I don’t have just one story today, I have several. Obviously one of the most important advances in technology in the last 5 years has been mobile technology. Anything that improves cell phones and makes them more useful will have serious implications for society, including education.
1. Graphine Superconductors. (H/T Gizmag.com)
Professor Dan Li and his team at Monash University’s Department of Materials Engineering has created a graphene-based supercapacitor with an energy density of 60 Wh/liter, which is around 12 times higher than that of commercially available supercapacitors and in the same league as lead-acid batteries. The device also lasts as long as a conventional battery.
Graphine is one of those things that gets me very excited. There are so many people who are doing research into this material and the number of potential applications for it are mushrooming. Materials science is undergoing the same kind of boom as computers have been for the last 20 years. This can change our world.
2. Microsoft releases 3d printing capability for Windows (H/T pcworld.com)
On Friday, Microsoft released its 3D Builder app, which allows Windows 8.1 users to print 3D objects, but not much else.
The simple, simplistic, free app from Microsoft provides a basic way to print common 3D objects, as well as to import other files from SkyDrive or elsewhere. But the degree of customization that the app allows is small, so 3D Builder basically serves as an introduction to the world of 3D printing.
I believe that the free tools that come with Windows are largely crap. I have a laptop at home with Windows 8.1, have tried most of them and don’t use them. They are all flawed in some way in my eyes. Maybe I’m not a typical user but that’s my opinion. It feels to me like some VP at Microsoft said “hey 3d printing is a new thing, let’s put it in somewhere”.
Despite that, this new tool could be of limited use to start introducing high school students to 3d printing.
3. Amazon Cloud lets you rent a virtual PC or Mac. (H/T ars-technica.com)
…the company is using its cloud to deliver virtual desktops to any Windows or Mac computer, iPad, Kindle Fire, or Android tablet. Announced today, it’s called Amazon Workspaces, and while it’s available in a limited preview, it’s not yet ready for anyone who wants it.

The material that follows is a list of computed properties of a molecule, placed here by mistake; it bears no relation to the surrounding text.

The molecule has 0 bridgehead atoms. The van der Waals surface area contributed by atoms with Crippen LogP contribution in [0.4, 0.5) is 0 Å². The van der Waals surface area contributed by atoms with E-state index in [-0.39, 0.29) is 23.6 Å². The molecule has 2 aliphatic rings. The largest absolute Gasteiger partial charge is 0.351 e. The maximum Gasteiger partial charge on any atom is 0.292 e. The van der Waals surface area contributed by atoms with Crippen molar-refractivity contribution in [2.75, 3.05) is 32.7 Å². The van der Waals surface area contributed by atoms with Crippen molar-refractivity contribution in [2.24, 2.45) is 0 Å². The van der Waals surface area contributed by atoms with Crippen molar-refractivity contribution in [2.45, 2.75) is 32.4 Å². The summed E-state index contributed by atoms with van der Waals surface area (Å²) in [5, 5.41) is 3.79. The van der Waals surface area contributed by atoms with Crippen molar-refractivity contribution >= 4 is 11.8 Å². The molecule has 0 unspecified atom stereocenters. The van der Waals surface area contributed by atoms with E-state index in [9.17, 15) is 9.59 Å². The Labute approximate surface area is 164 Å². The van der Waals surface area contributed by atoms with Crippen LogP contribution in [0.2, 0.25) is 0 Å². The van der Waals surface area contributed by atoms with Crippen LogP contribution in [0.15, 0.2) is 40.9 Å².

Each user gets 50GB to 100GB of cloud storage (which is mapped to the D: drive), one or two virtual CPUs, and 3.75GB or 7.5GB of memory. Amazon delivers the desktops using the PCoIP remote display protocol, which is also used by VMware’s virtual desktop platform. Amazon Workspaces’ total prices range from $35 to $75 per user per month.
I keep seeing Disaggregation happening everywhere via the Internet. In this case you take the keyboard, monitor, and mouse and split them apart from the rest of the computer. The computer then gets moved to the cloud so you can use it anywhere, especially on mobile devices.
There are some advantages to doing this. The virtual machine can always be kept up to date with the latest software versions. You can scale the number of machines up and down easily from month to month (or semester to semester). It also allows a single computer lab to be used as either a PC or Mac lab.
The downside is the lag you get even with a fast Internet connection.
As I have been saying, the best things schools can do to future proof themselves, is to invest in better infrastructure, not buying iPads.
Folks, tech advances like this happen every day and they are increasing in frequency. It only takes a few to change the whole tech landscape so pay attention.